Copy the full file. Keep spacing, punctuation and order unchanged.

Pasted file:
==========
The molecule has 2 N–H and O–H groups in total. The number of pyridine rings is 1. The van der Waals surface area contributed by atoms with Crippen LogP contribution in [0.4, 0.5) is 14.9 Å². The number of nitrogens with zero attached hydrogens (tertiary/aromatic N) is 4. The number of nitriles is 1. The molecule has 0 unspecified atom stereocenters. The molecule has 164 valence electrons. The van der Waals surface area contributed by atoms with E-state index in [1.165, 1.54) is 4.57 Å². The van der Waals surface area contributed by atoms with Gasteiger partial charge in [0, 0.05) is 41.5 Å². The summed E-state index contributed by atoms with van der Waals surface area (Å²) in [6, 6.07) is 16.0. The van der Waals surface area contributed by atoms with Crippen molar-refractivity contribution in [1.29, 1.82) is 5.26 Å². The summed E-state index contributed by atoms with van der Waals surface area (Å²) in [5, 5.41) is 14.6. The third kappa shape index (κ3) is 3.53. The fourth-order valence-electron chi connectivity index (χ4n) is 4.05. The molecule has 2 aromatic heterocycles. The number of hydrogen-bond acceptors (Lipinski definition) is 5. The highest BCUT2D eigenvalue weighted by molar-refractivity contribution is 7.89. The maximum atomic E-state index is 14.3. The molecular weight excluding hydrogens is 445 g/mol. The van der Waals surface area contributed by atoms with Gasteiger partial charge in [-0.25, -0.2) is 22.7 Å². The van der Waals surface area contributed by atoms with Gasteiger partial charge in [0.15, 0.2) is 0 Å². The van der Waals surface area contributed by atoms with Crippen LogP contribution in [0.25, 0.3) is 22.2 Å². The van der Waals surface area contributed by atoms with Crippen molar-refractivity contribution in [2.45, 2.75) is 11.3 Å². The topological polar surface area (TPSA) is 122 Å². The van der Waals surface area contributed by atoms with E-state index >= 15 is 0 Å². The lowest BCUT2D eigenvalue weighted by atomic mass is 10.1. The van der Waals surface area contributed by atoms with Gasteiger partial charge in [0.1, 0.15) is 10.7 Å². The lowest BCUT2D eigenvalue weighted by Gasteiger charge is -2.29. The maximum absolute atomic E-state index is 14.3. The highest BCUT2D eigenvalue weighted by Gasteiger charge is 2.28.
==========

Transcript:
The molecule has 2 N–H and O–H groups in total. The number of pyridine rings is 1. The van der Waals surface area contributed by atoms with Crippen LogP contribution in [0.4, 0.5) is 14.9 Å². The number of nitrogens with zero attached hydrogens (tertiary/aromatic N) is 4. The number of nitriles is 1. The molecule has 0 unspecified atom stereocenters. The molecule has 164 valence electrons. The van der Waals surface area contributed by atoms with E-state index in [1.165, 1.54) is 4.57 Å². The van der Waals surface area contributed by atoms with Gasteiger partial charge in [0, 0.05) is 41.5 Å². The summed E-state index contributed by atoms with van der Waals surface area (Å²) in [6, 6.07) is 16.0. The van der Waals surface area contributed by atoms with Crippen molar-refractivity contribution in [1.29, 1.82) is 5.26 Å². The summed E-state index contributed by atoms with van der Waals surface area (Å²) in [5, 5.41) is 14.6. The third kappa shape index (κ3) is 3.53. The fourth-order valence-electron chi connectivity index (χ4n) is 4.05. The molecule has 2 aromatic heterocycles. The number of hydrogen-bond acceptors (Lipinski definition) is 5. The highest BCUT2D eigenvalue weighted by molar-refractivity contribution is 7.89. The maximum atomic E-state index is 14.3. The molecular weight excluding hydrogens is 445 g/mol. The van der Waals surface area contributed by atoms with Gasteiger partial charge in [-0.25, -0.2) is 22.7 Å². The van der Waals surface area contributed by atoms with Gasteiger partial charge in [0.15, 0.2) is 0 Å². The van der Waals surface area contributed by atoms with Crippen LogP contribution in [0.25, 0.3) is 22.2 Å². The van der Waals surface area contributed by atoms with Crippen molar-refractivity contribution in [2.45, 2.75) is 11.3 Å². The topological polar surface area (TPSA) is 122 Å². The van der Waals surface area contributed by atoms with E-state index >= 15 is 0 Å². The lowest BCUT2D eigenvalue weighted by atomic mass is 10.1. The van der Waals surface area contributed by atoms with Gasteiger partial charge in [0.1, 0.15) is 10.7 Å². The lowest BCUT2D eigenvalue weighted by Gasteiger charge is -2.29. The maximum absolute atomic E-state index is 14.3. The highest BCUT2D eigenvalue weighted by Gasteiger charge is 2.28.